Another Mattel Intellivision Keyboard Component Owner Comes Forward - Needs Help (plus amazing photos!)

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Bill Loguidice's picture

If you guys remember an earlier blow-out feature I did with Matt Barton that Gamasutra ran back in May 2008, we discussed all aspects of the Intellivision platform, including the infamous Keyboard Component, which was the precursor to the wide release Enhanced Computer System (ECS) add-on. There were only about 4000 Keyboard Components made, many of which were recalled, leaving only a handful in active circulation, making them very, very rare and highly sought after - and valuable - collectibles. Charles Ray recently got in contact with me requesting some help with the tape drive for his Keyboard Component. It turns out he has quite a bit of other stuff in his collection related to the Keyboard Component, which he both described and took photos of, the latter of which he gave me the kind permission to show, below. More importantly, I'm also soliciting suggestions for his problem, which I'll describe via his original e-mail to me.

From the e-mail:
Hello Bill

My name is Charles Ray and I came across your blog regarding the Original Intellivision Computer. I also was fortunate enough to find one at a flea market back in the 1980s for about $5. The tape drive is causing me problems and I took the computer to a intellivision expert. There is a shop in Anticoh California called the 4 Jays who is heavy into video games of all types. The guy who owned the shop stated he never saw one (the intellivision computer) before and did not even know where to begin to fix the tape drive. This coincides with your blog stating that the tape drive causes problems.

I was also able to purchase the Basic Cartridge (this is needed for the computer to even run) I hear this is even rarer than the computer itself. I also purchased a unopened Jack LaLane, some opened software (another Jack Lalane, crossword, learning french etc but these did not have a box, just the cassettes and instructions). I also managed to get a couple of blank cassettes used for programming that sit in a Intellivison Box (the same type of box used for all the other intellivision games with the side opening cover.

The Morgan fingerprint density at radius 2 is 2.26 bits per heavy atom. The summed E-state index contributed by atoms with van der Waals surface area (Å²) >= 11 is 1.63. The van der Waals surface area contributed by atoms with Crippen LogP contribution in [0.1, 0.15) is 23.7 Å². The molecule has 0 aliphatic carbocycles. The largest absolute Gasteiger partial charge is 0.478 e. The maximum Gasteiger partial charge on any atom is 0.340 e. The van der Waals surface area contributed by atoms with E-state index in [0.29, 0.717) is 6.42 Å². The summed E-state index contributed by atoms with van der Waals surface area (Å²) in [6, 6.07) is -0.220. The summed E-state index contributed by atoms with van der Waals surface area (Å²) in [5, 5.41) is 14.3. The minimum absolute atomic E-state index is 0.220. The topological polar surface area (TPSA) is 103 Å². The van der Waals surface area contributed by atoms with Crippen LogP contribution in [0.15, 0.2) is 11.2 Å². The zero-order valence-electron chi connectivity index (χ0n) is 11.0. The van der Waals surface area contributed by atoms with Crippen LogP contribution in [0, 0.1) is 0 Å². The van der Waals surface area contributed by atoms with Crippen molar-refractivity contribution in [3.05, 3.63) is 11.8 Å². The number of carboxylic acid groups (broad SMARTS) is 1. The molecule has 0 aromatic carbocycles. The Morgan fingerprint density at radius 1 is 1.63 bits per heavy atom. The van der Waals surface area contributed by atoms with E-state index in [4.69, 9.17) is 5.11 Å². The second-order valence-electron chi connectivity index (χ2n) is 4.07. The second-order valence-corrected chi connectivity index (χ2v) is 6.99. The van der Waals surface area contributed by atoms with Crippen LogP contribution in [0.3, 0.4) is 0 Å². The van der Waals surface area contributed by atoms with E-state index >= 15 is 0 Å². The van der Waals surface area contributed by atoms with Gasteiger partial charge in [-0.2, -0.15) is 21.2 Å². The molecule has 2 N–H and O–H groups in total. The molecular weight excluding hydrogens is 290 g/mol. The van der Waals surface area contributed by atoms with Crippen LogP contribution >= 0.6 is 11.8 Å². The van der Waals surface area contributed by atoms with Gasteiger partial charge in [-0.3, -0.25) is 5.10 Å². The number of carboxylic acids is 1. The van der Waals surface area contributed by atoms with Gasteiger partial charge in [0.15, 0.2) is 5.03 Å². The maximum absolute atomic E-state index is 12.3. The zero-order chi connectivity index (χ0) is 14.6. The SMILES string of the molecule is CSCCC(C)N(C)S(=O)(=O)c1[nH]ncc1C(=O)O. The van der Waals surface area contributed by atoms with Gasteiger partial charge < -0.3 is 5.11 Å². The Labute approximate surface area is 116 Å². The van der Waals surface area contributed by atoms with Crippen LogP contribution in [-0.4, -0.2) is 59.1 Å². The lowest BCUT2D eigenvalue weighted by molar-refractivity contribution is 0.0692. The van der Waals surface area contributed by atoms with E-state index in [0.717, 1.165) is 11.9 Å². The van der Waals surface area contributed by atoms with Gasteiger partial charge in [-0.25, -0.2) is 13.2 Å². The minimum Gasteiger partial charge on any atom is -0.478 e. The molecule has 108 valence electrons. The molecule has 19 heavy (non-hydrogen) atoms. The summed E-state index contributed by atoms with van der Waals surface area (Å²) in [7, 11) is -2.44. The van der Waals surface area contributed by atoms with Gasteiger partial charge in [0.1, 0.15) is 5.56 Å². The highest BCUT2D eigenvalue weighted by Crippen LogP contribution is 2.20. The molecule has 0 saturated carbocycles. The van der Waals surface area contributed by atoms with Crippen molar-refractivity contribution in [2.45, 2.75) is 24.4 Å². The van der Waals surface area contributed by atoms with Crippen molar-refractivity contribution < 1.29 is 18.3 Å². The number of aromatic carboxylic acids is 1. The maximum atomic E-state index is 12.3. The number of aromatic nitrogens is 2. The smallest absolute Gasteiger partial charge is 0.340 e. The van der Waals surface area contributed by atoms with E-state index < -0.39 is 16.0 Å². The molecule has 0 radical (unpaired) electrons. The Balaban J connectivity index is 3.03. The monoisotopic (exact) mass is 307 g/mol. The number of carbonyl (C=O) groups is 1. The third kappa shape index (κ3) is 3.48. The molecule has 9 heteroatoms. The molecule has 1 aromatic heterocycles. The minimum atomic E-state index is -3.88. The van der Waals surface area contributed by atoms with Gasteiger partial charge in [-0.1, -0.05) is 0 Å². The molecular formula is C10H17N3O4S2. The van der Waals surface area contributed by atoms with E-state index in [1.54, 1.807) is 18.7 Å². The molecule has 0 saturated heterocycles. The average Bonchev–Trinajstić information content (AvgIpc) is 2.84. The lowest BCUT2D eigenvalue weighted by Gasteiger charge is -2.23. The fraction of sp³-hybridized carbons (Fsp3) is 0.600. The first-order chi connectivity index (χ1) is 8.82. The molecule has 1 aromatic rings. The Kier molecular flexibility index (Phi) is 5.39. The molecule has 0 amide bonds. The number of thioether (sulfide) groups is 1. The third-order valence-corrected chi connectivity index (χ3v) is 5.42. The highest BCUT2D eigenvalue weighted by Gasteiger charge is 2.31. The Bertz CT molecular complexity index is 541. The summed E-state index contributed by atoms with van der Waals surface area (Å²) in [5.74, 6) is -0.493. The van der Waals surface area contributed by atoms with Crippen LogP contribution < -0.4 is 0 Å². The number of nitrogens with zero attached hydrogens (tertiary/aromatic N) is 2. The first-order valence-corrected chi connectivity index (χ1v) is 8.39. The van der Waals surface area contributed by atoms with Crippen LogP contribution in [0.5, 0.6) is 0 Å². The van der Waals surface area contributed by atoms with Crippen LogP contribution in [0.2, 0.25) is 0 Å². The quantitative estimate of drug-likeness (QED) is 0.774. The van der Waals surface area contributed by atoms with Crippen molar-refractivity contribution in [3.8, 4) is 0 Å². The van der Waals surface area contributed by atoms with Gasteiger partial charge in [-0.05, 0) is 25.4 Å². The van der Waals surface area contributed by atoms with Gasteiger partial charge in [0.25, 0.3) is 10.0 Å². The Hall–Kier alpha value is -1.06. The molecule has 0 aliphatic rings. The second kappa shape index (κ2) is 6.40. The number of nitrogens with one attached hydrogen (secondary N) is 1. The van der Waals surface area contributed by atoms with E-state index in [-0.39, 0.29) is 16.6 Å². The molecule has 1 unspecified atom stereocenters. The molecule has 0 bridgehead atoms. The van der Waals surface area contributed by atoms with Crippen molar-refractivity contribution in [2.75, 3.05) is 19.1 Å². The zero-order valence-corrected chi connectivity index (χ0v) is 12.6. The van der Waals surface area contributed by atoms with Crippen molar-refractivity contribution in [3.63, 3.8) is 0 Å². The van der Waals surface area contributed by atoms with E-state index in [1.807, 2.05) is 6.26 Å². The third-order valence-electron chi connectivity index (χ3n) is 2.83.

I would love to get the system back to working order but I don't know who could fix the tape drive? If I plug in the computer and put in the basic cartridge in the back the screen does light up the same as the pictures shown on your blog, so I know the computer still functions. Do you know of anyone who might be able to fix the tape drive?

I have attached some pics. You might have to zoom in to see the accessories. I was also wondering how many of these systems are still out there? Lastly, I don't have the original box nor the instructions. Do you know of anyone who has the instructions? The software does have instructions.

Regards,

Charles

So, anyone have any helpful suggestions for this gentleman? It would be tremendous to get this valuable piece of our history working again! (also feel free to e-mail me directly at bill@armchairarcade.com)

The photos:

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From the Charles Ray Mattel Intellivision Keyboard Component Collection. See the information above to see if you can help out with getting the tape drive working!

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From the Charles Ray Mattel Intellivision Keyboard Component Collection. See the information above to see if you can help out with getting the tape drive working!
(Check out the ultra rare Keyboard Component software in the middle of this photo!)